qr {base} | R Documentation |

`qr`

computes the QR decomposition of a matrix.

qr(x, ...) ## Default S3 method: qr(x, tol = 1e-07 , LAPACK = FALSE, ...) qr.coef(qr, y) qr.qy(qr, y) qr.qty(qr, y) qr.resid(qr, y) qr.fitted(qr, y, k = qr$rank) qr.solve(a, b, tol = 1e-7) ## S3 method for class 'qr' solve(a, b, ...) is.qr(x) as.qr(x)

`x` |
a numeric or complex matrix whose QR decomposition is to be computed. Logical matrices are coerced to numeric. |

`tol` |
the tolerance for detecting linear dependencies in the
columns of |

`qr` |
a QR decomposition of the type computed by |

`y, b` |
a vector or matrix of right-hand sides of equations. |

`a` |
a QR decomposition or ( |

`k` |
effective rank. |

`LAPACK` |
logical. For real |

`...` |
further arguments passed to or from other methods |

The QR decomposition plays an important role in many
statistical techniques. In particular it can be used to solve the
equation *\bold{Ax} = \bold{b}* for given matrix *\bold{A}*,
and vector *\bold{b}*. It is useful for computing regression
coefficients and in applying the Newton-Raphson algorithm.

The functions `qr.coef`

, `qr.resid`

, and `qr.fitted`

return the coefficients, residuals and fitted values obtained when
fitting `y`

to the matrix with QR decomposition `qr`

.
(If pivoting is used, some of the coefficients will be `NA`

.)
`qr.qy`

and `qr.qty`

return `Q %*% y`

and
`t(Q) %*% y`

, where `Q`

is the (complete) *\bold{Q}* matrix.

All the above functions keep `dimnames`

(and `names`

) of
`x`

and `y`

if there are any.

`solve.qr`

is the method for `solve`

for `qr`

objects.
`qr.solve`

solves systems of equations via the QR decomposition:
if `a`

is a QR decomposition it is the same as `solve.qr`

,
but if `a`

is a rectangular matrix the QR decomposition is
computed first. Either will handle over- and under-determined
systems, providing a least-squares fit if appropriate.

`is.qr`

returns `TRUE`

if `x`

is a `list`

with components named `qr`

, `rank`

and `qraux`

and
`FALSE`

otherwise.

It is not possible to coerce objects to mode `"qr"`

. Objects
either are QR decompositions or they are not.

The LINPACK interface is restricted to matrices `x`

with less
than *2^31* elements.

`qr.fitted`

and `qr.resid`

only support the LINPACK interface.

Unsuccessful results from the underlying LAPACK code will result in an error giving a positive error code: these can only be interpreted by detailed study of the FORTRAN code.

The QR decomposition of the matrix as computed by LINPACK or LAPACK. The components in the returned value correspond directly to the values returned by DQRDC/DGEQP3/ZGEQP3.

`qr` |
a matrix with the same dimensions as |

`qraux` |
a vector of length |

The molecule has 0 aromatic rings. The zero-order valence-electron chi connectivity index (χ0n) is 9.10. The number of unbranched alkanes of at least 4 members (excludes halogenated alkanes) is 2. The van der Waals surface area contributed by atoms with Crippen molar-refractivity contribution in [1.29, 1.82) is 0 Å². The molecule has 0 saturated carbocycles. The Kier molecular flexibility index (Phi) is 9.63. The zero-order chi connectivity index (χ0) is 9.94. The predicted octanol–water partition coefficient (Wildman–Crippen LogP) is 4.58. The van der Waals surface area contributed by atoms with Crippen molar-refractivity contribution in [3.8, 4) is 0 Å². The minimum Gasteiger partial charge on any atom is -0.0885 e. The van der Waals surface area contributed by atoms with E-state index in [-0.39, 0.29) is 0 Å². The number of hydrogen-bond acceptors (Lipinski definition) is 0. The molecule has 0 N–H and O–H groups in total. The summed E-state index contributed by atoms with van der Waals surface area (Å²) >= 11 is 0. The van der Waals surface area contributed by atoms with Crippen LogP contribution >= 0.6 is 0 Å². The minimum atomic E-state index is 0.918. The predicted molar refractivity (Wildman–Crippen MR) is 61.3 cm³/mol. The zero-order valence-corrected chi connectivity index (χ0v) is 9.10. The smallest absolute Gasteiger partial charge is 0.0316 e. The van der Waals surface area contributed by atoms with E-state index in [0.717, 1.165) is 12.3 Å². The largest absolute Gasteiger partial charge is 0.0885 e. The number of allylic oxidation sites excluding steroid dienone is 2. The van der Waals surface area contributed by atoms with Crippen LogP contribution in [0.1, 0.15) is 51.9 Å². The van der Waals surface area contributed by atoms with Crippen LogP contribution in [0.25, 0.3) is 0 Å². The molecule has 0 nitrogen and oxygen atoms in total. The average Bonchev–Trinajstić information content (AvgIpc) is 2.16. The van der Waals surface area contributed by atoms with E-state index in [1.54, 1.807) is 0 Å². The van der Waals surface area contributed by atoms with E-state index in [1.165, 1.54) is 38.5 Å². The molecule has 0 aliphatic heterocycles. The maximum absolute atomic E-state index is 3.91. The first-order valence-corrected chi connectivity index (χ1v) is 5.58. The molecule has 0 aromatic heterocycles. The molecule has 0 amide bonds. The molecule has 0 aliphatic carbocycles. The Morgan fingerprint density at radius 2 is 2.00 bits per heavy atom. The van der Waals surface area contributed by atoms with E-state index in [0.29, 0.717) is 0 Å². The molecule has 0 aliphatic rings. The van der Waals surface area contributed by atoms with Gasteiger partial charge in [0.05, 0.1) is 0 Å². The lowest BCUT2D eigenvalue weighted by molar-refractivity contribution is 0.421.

`rank` |
the rank of |

`pivot` |
information on the pivoting strategy used during the decomposition. |

Non-complex QR objects computed by LAPACK have the attribute
`"useLAPACK"`

with value `TRUE`

.

To compute the determinant of a matrix (do you *really* need it?),
the QR decomposition is much more efficient than using Eigen values
(`eigen`

). See `det`

.

Using LAPACK (including in the complex case) uses column pivoting and does not attempt to detect rank-deficient matrices.

For `qr`

, the LINPACK routine `DQRDC`

and the LAPACK
routines `DGEQP3`

and `ZGEQP3`

. Further LINPACK and LAPACK
routines are used for `qr.coef`

, `qr.qy`

and `qr.aty`

.

LAPACK and LINPACK are from http://www.netlib.org/lapack and http://www.netlib.org/linpack and their guides are listed in the references.

Anderson. E. and ten others (1999)
*LAPACK Users' Guide*. Third Edition. SIAM.

Available on-line at
http://www.netlib.org/lapack/lug/lapack_lug.html.

Becker, R. A., Chambers, J. M. and Wilks, A. R. (1988)
*The New S Language*.
Wadsworth & Brooks/Cole.

Dongarra, J. J., Bunch, J. R., Moler, C. B. and Stewart, G. W. (1978)
*LINPACK Users Guide.* Philadelphia: SIAM Publications.

`qr.Q`

, `qr.R`

, `qr.X`

for
reconstruction of the matrices.
`lm.fit`

, `lsfit`

,
`eigen`

, `svd`

.

`det`

(using `qr`

) to compute the determinant of a matrix.

hilbert <- function(n) { i <- 1:n; 1 / outer(i - 1, i, "+") } h9 <- hilbert(9); h9 qr(h9)$rank #--> only 7 qrh9 <- qr(h9, tol = 1e-10) qrh9$rank #--> 9 ##-- Solve linear equation system H %*% x = y : y <- 1:9/10 x <- qr.solve(h9, y, tol = 1e-10) # or equivalently : x <- qr.coef(qrh9, y) #-- is == but much better than #-- solve(h9) %*% y h9 %*% x # = y ## overdetermined system A <- matrix(runif(12), 4) b <- 1:4 qr.solve(A, b) # or solve(qr(A), b) solve(qr(A, LAPACK = TRUE), b) # this is a least-squares solution, cf. lm(b ~ 0 + A) ## underdetermined system A <- matrix(runif(12), 3) b <- 1:3 qr.solve(A, b) solve(qr(A, LAPACK = TRUE), b) # solutions will have one zero, not necessarily the same one

[Package *base* version 3.3.0 Index]